Image

At the end of every other stage is a mean boss that will try to hinder Alice. Boss fights in this game are a little peculiar, as they try to incorporate the whole balloon mechanic from the main game. In order to actually injure the bosses, Alice must fly over them and release her balloons to fall onto their heads, stomping them like Mario would. There's no copyright infringement here; this is Nintendo, after all. After that, Alice will need to inflate some new balloons to repeat the process until the boss has been defeated. This process can be made slightly faster if Alice is able to bounce off the boss and grab her balloons before they float away, but that's not always possible. Alice can also simply abandon the balloons altogether to fight some bosses, treating the game like a regular platformer. That won't work for all of the bosses, though. Many of the bosses don't even hurt Alice if they touch her, instead attempting to push her into the water or some other hazard. As a result of these odd mechanics, boss fights in Balloon Kid are kind of awkward. It's still a step up from not having any bosses at all, but they're not too well designed.

Image

In addition to the story mode, there are a few other modes. Balloon Trip is one of them. This mode makes its return from the first game, pretty much exactly intact. It's an endless mode designed to test an individual's endurance. Basically, this mode has Alice flying across a never ending ocean as she pops balloons and dodges balls of lightning in a sorry attempt to get the highest score possible. It's an okay mode to include, though it does get dull rather quickly. This game also has a two player mode. With two Game Boys and a Game Link Cable, you'll be able to have some Balloon Kid multiplayer. Player one controls Alice and player two controls her eternal rival, Samm. The two players will compete in a race to see who can get to the end of the auto-scrolling stage first. Unfortunately, the multiplayer sucks, because there's only one playable stage available, making it extremely repetitive. Those are all the modes this game has to offer. Neither mode is as good as the story mode, but they're just extra stuff, anyway.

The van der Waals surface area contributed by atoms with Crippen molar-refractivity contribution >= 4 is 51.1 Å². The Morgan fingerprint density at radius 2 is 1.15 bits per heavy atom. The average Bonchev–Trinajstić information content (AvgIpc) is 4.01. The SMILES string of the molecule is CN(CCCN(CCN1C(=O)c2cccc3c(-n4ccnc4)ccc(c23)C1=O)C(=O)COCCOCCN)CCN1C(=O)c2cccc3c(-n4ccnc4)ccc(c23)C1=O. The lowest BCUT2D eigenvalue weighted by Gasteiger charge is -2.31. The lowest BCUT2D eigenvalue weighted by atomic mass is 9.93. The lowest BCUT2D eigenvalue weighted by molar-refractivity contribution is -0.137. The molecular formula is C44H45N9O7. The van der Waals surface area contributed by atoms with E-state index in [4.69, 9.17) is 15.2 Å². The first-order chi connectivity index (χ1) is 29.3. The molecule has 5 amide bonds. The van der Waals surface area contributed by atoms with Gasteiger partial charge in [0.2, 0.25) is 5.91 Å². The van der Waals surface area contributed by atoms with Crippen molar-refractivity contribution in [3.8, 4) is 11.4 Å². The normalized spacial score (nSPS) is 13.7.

Image

Balloon Kid is a simple, short, and fun platform game for those that are looking for a quick play session. This game essentially transforms Balloon Fight into a fully fleshed out platform game. The enhanced mechanics from Balloon Fight make for an interesting platform game, though it isn't going to jive with everyone, especially due to the whole game being auto-scrolling. There are also a couple of things that don't work out too well with these mechanics, like boss fights. Traditional bosses and nontraditional game play don't mix. The multiplayer is a big step down from Balloon Fight, too. None of these issues really hold the game back, though. Balloon Kid is a decent game; nothing more, nothing less.

Word Count: 1,233

Tweet